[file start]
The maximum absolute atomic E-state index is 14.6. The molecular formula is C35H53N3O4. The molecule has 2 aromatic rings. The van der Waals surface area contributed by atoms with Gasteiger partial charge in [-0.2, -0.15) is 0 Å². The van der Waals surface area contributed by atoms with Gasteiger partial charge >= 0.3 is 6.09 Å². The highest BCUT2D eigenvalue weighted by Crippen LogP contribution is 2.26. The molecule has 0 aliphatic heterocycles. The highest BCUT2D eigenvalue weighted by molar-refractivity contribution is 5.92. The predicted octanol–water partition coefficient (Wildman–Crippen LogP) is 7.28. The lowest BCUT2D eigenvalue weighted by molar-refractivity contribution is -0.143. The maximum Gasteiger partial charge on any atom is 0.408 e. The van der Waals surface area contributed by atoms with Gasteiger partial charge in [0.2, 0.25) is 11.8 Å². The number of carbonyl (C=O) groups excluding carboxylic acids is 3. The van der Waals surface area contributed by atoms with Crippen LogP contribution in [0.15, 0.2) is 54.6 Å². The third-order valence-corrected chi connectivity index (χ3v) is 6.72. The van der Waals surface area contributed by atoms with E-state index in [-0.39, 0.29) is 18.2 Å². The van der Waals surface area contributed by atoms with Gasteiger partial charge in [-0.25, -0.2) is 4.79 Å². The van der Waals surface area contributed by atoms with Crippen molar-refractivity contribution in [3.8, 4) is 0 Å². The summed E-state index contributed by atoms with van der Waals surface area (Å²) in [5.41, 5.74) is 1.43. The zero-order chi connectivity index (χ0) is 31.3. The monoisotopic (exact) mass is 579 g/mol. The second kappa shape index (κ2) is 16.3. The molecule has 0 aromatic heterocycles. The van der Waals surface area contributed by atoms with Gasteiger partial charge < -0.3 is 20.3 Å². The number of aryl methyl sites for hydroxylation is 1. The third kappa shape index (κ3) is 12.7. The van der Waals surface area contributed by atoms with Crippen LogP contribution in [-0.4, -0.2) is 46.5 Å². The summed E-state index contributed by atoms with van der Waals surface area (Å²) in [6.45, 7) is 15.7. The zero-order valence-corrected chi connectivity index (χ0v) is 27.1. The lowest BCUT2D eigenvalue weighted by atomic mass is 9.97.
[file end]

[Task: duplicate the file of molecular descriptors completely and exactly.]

The maximum absolute atomic E-state index is 14.6. The molecular formula is C35H53N3O4. The molecule has 2 aromatic rings. The van der Waals surface area contributed by atoms with Gasteiger partial charge in [-0.2, -0.15) is 0 Å². The van der Waals surface area contributed by atoms with Gasteiger partial charge >= 0.3 is 6.09 Å². The highest BCUT2D eigenvalue weighted by Crippen LogP contribution is 2.26. The molecule has 0 aliphatic heterocycles. The highest BCUT2D eigenvalue weighted by molar-refractivity contribution is 5.92. The predicted octanol–water partition coefficient (Wildman–Crippen LogP) is 7.28. The lowest BCUT2D eigenvalue weighted by molar-refractivity contribution is -0.143. The maximum Gasteiger partial charge on any atom is 0.408 e. The van der Waals surface area contributed by atoms with Gasteiger partial charge in [0.2, 0.25) is 11.8 Å². The number of carbonyl (C=O) groups excluding carboxylic acids is 3. The van der Waals surface area contributed by atoms with Crippen LogP contribution in [0.15, 0.2) is 54.6 Å². The third-order valence-corrected chi connectivity index (χ3v) is 6.72. The van der Waals surface area contributed by atoms with E-state index in [-0.39, 0.29) is 18.2 Å². The van der Waals surface area contributed by atoms with Gasteiger partial charge in [-0.25, -0.2) is 4.79 Å². The van der Waals surface area contributed by atoms with Crippen molar-refractivity contribution in [3.8, 4) is 0 Å². The summed E-state index contributed by atoms with van der Waals surface area (Å²) in [5.41, 5.74) is 1.43. The zero-order chi connectivity index (χ0) is 31.3. The monoisotopic (exact) mass is 579 g/mol. The second kappa shape index (κ2) is 16.3. The molecule has 0 aromatic heterocycles. The van der Waals surface area contributed by atoms with Gasteiger partial charge < -0.3 is 20.3 Å². The number of aryl methyl sites for hydroxylation is 1. The third kappa shape index (κ3) is 12.7. The van der Waals surface area contributed by atoms with Crippen LogP contribution in [-0.4, -0.2) is 46.5 Å². The summed E-state index contributed by atoms with van der Waals surface area (Å²) in [6.45, 7) is 15.7. The zero-order valence-corrected chi connectivity index (χ0v) is 27.1. The lowest BCUT2D eigenvalue weighted by atomic mass is 9.97.